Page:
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Gilbert H Tang, MD Email Gilbert Tang

Cardiovascular Surgery (Heart Surgery)
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Mount Sinai Doctors ?
    • Position
    • PROFESSOR | Cardiovascular Surgery
    • Specialty
    • Cardiovascular Surgery (Heart Surgery)
    • Languages
    • English
    • Chinese (Cantonese)
    • Chinese (Mandarin)
    • Hospital Affiliations
    • Mount Sinai Beth Israel
    • Mount Sinai Morningside and Mount Sinai West
    • The Mount Sinai Hospital
    • Phone
    • Department of Cardiovascular Surgery 212-659-9472

Dr. Gilbert Tang is a Professor in the Department of Cardiovascular Surgery at the Icahn School of Medicine at Mount Sinai, and the Surgical Director of the Structural Heart Program at the Mount Sinai Health System. He has performed over 2000 cases of transcatheter aortic valve replacement (TAVR), transcatheter mitral valve repair (transcatheter edge-to-edge repair) (TEER with MitraClip), transcatheter tricuspid valve repair (TriClip), and transcatheter mitral and tricuspid valve replacement procedures with excellent outcomes, on par with some of the top programs in the country. Dr. Tang has achieved many “first” successes in the region and United States, including transcatheter mitral and tricuspid valve replacement and tricuspid valve repair with MitraClip, all performed via the groin without open surgery.  Prior to Mount Sinai, Dr. Tang was the Director of the Valve Disease Center at Westchester Medical Center, playing a pivotal role in the launch of their Transcatheter Heart Program.  His “concierge” model of care has been well received and recognized in the New York area.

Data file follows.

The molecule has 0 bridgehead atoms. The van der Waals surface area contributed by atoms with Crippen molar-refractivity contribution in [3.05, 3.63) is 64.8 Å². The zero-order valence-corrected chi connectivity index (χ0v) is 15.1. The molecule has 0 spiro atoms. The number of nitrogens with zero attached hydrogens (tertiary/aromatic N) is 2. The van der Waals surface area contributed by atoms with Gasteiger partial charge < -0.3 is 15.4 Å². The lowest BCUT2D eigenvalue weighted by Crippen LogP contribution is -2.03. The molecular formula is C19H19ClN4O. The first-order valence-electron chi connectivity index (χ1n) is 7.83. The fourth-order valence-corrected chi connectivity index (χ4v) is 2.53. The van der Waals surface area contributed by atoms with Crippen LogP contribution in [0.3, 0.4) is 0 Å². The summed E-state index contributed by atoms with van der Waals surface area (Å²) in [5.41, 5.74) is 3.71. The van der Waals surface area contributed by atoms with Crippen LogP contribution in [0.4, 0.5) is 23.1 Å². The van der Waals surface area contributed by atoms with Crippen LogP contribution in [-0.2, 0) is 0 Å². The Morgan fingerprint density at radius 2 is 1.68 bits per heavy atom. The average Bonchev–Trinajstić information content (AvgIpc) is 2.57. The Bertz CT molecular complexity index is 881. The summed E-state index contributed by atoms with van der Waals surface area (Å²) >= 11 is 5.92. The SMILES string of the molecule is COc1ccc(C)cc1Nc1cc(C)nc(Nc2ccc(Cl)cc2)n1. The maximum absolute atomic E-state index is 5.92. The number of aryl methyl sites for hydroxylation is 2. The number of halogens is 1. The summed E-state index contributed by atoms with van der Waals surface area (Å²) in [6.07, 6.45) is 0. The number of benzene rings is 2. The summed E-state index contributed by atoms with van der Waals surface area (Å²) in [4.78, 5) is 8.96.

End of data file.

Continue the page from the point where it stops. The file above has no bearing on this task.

As a regularly invited faculty and guest lecturer at national and international conferences, Dr. Tang is leading a number of innovative research projects in TAVR and transcatheter mitral and tricuspid valve therapies.  He pioneered a technique to help better orient a transcatheter heart valve during TAVR to make it easier to reaccess the coronary arteries, and lead two international registries in structural heart disease (EXPLANT-TAVR, CUTTING-EDGE). His research and clinical results have been published in many top peer-reviewed medical journals and presented at many international conferences.  He has trained many physicians and heart teams to perform transcatheter valve procedures around the world. He is currently involved in several multicenter studies with leading institutions in the US and globally.

Dr. Tang received his bachelor's degree at Harvard University and MD at the University of Toronto, where he completed his residency in cardiac surgery as the Chief Resident at the Toronto General Hospital. He completed a Master of Science in tissue engineering at the University of Toronto and an MBA at the Harvard Business School. Dr. Tang pursued specialized training at Mount Sinai Medical Center in New York focusing on complex mitral valve repair and TAVR. He also underwent advanced training in TAVR at the Leipzig Heart Center in Germany and the University of Pennsylvania. Dr. Tang is a Diplomat and Fellow of the Royal College of Physicians and Surgeons of Canada

Recent News:

TCTMD: With Some Adjustments, Commissural Alignment Possible With TAVI 9/16/21 By Michael O'Riordan

Gilbert Tang, MD, MBA (Mount Sinai Health System, New York, NY), who has investigated how to optimally align THVs with native aortic valve commissures, praised the investigators for their “provocative” study, saying it suggests it is possible to modify existing implantation techniques to optimize valve alignment. “It’s very elegant and nicely illustrated,” said Tang, “but it’s a small, proof-of-concept study that will require a larger number of patients to see if it can be broadly adaptable.”